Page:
Most of us have experienced a loved one, a neighbor, or perhaps a friend's family member who starts to decline as they age. I remember the old lady living down the hall years ago.
She was a shriveled, slightly built woman who wore thick lens glasses. She painfully walked step by measured step. She fell in her apartment several times, and I noticed paramedics come by to get her up and see if she was okay. She still knew how to use the medical alert button she wore around her neck religiously.
Her daughter lived on the east coast, and while she visited her every few months, most of her visits were on FaceTime. She told me she was having problems shopping and cooking but didn't want to tell her family. Her daughter told me she kept forgetting things, like leaving the oven on after cooking or forgetting to turn the water off in the sink.
On one visit, her daughter said she wasn't bathing, and she was repeating stories over and over. The following weekend the lady moved out, moved into a memory wing of an assisted living facility out east. Her daughter and her husband told me they would pay for it since her mom had only a small amount of savings and a pension from when she was a teacher.
We All Age - But Differently
Aging can sometimes be a sad reality. While we all age differently, we all experience the challenges of getting older. If you are unaware of the growing problem of dementia, then you have not been paying attention.
Alzheimer's disease (and other types of dementia) is a leading cause of disability in the United States. Alzheimer's disease and related dementia (ADRD) is a progressive disease that starts with mild memory loss. As the disease progresses, it leads to the inability to carry on conversations and respond to the environment. The CDC says that Alzheimer's is the most common type of dementia.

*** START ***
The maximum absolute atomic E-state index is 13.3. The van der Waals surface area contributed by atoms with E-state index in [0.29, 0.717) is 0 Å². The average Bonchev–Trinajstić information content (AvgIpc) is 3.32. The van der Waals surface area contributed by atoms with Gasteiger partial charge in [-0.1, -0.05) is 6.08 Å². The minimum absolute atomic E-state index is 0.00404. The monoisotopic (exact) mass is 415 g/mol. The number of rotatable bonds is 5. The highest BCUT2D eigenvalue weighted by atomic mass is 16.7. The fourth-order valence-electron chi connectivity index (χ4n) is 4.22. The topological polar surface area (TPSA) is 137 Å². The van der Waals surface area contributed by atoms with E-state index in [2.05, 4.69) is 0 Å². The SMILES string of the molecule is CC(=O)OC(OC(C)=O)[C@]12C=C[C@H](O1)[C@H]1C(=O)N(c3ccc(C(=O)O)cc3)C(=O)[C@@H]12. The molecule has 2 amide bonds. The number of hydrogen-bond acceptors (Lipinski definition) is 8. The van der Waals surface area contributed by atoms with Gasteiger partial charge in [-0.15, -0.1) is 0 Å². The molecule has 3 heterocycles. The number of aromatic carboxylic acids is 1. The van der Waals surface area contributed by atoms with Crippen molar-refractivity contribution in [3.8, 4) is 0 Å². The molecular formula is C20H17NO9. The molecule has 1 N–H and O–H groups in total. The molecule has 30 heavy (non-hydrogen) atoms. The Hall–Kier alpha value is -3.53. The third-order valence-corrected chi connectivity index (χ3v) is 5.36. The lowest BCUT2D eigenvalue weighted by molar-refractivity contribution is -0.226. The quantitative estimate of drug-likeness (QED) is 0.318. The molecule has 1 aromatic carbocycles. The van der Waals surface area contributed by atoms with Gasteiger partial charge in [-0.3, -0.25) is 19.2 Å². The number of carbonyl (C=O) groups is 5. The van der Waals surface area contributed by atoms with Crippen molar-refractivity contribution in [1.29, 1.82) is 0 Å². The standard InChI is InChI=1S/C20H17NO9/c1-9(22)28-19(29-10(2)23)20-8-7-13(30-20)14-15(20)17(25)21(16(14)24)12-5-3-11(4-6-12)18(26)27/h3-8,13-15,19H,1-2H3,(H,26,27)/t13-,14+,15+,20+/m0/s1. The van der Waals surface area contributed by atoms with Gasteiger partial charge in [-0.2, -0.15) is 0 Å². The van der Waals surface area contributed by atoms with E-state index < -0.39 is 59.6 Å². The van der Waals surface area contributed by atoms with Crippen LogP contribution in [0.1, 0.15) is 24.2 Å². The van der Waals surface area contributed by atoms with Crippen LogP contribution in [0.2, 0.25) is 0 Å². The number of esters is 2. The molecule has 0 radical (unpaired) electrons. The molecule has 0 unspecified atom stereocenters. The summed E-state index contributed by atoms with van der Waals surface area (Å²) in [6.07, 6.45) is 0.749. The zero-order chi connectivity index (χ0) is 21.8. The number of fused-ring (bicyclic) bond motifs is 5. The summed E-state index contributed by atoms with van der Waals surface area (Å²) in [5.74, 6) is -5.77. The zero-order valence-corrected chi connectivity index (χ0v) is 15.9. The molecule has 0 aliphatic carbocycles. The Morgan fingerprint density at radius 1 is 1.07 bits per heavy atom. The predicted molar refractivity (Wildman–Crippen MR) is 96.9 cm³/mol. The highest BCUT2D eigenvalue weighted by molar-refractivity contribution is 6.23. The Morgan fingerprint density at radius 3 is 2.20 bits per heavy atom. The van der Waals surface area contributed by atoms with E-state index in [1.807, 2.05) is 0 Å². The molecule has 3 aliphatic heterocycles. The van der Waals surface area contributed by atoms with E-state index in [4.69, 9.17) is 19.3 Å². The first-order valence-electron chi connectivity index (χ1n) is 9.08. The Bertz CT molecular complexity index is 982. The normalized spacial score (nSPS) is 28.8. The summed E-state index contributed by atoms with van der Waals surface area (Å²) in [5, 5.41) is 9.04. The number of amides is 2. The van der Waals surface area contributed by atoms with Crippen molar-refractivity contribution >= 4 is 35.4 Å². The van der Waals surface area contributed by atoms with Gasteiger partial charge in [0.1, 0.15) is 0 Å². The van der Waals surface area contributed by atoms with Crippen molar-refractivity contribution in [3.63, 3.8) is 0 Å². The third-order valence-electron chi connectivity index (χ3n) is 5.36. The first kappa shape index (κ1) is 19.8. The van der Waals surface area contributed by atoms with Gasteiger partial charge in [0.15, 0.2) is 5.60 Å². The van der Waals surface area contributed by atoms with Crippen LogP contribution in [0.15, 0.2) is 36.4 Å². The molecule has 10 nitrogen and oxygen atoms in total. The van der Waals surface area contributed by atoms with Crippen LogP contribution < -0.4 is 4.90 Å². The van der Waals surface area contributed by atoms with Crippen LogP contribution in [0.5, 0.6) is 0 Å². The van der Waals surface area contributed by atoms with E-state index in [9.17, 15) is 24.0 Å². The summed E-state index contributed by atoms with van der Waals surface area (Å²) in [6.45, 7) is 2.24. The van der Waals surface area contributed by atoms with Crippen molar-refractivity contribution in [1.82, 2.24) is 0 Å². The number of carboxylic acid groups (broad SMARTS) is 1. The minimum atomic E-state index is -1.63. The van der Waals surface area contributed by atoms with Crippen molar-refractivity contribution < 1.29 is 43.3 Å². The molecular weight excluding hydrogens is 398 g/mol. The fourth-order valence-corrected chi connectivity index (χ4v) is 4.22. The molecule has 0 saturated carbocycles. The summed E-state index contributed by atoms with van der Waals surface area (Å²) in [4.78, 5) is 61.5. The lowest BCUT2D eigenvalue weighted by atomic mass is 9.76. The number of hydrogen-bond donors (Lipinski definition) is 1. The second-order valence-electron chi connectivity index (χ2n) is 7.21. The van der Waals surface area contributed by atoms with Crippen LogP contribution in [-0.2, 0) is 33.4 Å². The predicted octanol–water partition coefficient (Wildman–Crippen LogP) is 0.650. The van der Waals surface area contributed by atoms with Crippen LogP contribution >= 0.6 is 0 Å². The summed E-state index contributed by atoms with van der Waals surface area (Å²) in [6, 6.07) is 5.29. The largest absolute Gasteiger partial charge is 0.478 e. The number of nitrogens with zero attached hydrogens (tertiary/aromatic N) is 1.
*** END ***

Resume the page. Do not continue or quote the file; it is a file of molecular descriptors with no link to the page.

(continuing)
Leading Cause of Death and Disability
Alzheimer's is the 6th leading cause of death in the United States. An estimated 6.5 million Americans aged 65 and older suffer from Alzheimer's in 2022 - one in ten Americans over the age of 65 has Alzheimer's. Alzheimer's is the only disease in the ten leading causes of death in the United States that cannot be cured, prevented, or slowed.
People with ADRD often require supervision and help with daily living activities. They suffer from many problems that make them dependent on others. These things include, but are not limited to:
Forgetting the names of places and objects
Repeating themselves regularly
Problems with reasoning
Increasing confusion and disorientation
Obsessive, repetitive, or impulsive behavior
Frequent mood swings and depression
Alzheimer's Mortality Rate Increasing
In the last twenty years, the mortality rate from Alzheimer's disease and related dementias has more than doubled in the United States, according to the Centers for Disease Control and Prevention. Medical science is reducing other reasons for death, but our risk of cognitive decline increases as we get older.